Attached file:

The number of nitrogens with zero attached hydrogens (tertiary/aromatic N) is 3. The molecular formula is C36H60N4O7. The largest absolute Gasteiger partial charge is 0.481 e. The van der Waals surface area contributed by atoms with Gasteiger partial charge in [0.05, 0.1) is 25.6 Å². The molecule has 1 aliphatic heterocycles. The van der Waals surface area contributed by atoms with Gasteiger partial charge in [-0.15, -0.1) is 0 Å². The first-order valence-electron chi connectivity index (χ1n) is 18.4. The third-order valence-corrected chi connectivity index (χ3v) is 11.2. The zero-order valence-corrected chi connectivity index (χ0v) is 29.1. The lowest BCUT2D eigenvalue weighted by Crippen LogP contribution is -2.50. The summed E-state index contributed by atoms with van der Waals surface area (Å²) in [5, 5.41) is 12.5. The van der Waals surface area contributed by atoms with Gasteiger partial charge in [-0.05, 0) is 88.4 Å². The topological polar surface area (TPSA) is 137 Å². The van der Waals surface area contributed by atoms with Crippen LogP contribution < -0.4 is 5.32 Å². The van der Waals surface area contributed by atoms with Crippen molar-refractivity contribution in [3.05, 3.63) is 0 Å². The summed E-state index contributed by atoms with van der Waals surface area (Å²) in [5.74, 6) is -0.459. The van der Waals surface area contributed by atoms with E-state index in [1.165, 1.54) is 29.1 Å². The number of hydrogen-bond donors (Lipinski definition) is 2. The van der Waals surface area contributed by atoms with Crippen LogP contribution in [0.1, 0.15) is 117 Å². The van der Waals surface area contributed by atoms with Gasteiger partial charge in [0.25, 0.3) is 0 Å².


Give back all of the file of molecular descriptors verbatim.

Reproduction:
The number of nitrogens with zero attached hydrogens (tertiary/aromatic N) is 3. The molecular formula is C36H60N4O7. The largest absolute Gasteiger partial charge is 0.481 e. The van der Waals surface area contributed by atoms with Gasteiger partial charge in [0.05, 0.1) is 25.6 Å². The molecule has 1 aliphatic heterocycles. The van der Waals surface area contributed by atoms with Gasteiger partial charge in [-0.15, -0.1) is 0 Å². The first-order valence-electron chi connectivity index (χ1n) is 18.4. The third-order valence-corrected chi connectivity index (χ3v) is 11.2. The zero-order valence-corrected chi connectivity index (χ0v) is 29.1. The lowest BCUT2D eigenvalue weighted by Crippen LogP contribution is -2.50. The summed E-state index contributed by atoms with van der Waals surface area (Å²) in [5, 5.41) is 12.5. The van der Waals surface area contributed by atoms with Gasteiger partial charge in [-0.05, 0) is 88.4 Å². The topological polar surface area (TPSA) is 137 Å². The van der Waals surface area contributed by atoms with Crippen LogP contribution < -0.4 is 5.32 Å². The van der Waals surface area contributed by atoms with Crippen molar-refractivity contribution in [3.05, 3.63) is 0 Å². The summed E-state index contributed by atoms with van der Waals surface area (Å²) in [5.74, 6) is -0.459. The van der Waals surface area contributed by atoms with E-state index in [1.165, 1.54) is 29.1 Å². The number of hydrogen-bond donors (Lipinski definition) is 2. The van der Waals surface area contributed by atoms with Crippen LogP contribution in [0.1, 0.15) is 117 Å². The van der Waals surface area contributed by atoms with Gasteiger partial charge in [0.25, 0.3) is 0 Å².